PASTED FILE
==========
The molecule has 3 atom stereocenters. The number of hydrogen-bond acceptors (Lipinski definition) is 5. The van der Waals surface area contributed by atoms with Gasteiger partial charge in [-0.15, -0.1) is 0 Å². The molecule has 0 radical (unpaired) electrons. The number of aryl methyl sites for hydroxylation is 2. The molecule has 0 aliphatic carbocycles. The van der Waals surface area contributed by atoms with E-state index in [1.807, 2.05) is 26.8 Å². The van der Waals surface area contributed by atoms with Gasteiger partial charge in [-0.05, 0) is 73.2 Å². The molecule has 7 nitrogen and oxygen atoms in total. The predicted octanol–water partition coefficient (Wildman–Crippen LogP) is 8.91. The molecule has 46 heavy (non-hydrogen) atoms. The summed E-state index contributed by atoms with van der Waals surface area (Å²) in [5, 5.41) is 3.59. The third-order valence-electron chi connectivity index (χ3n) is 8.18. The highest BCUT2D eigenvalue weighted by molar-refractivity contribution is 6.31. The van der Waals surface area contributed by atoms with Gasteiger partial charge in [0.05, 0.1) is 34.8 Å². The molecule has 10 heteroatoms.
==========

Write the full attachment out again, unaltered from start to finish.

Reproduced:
The molecule has 3 atom stereocenters. The number of hydrogen-bond acceptors (Lipinski definition) is 5. The van der Waals surface area contributed by atoms with Gasteiger partial charge in [-0.15, -0.1) is 0 Å². The molecule has 0 radical (unpaired) electrons. The number of aryl methyl sites for hydroxylation is 2. The molecule has 0 aliphatic carbocycles. The van der Waals surface area contributed by atoms with E-state index in [1.807, 2.05) is 26.8 Å². The van der Waals surface area contributed by atoms with Gasteiger partial charge in [-0.05, 0) is 73.2 Å². The molecule has 7 nitrogen and oxygen atoms in total. The predicted octanol–water partition coefficient (Wildman–Crippen LogP) is 8.91. The molecule has 46 heavy (non-hydrogen) atoms. The summed E-state index contributed by atoms with van der Waals surface area (Å²) in [5, 5.41) is 3.59. The third-order valence-electron chi connectivity index (χ3n) is 8.18. The highest BCUT2D eigenvalue weighted by molar-refractivity contribution is 6.31. The van der Waals surface area contributed by atoms with Gasteiger partial charge in [0.05, 0.1) is 34.8 Å². The molecule has 10 heteroatoms.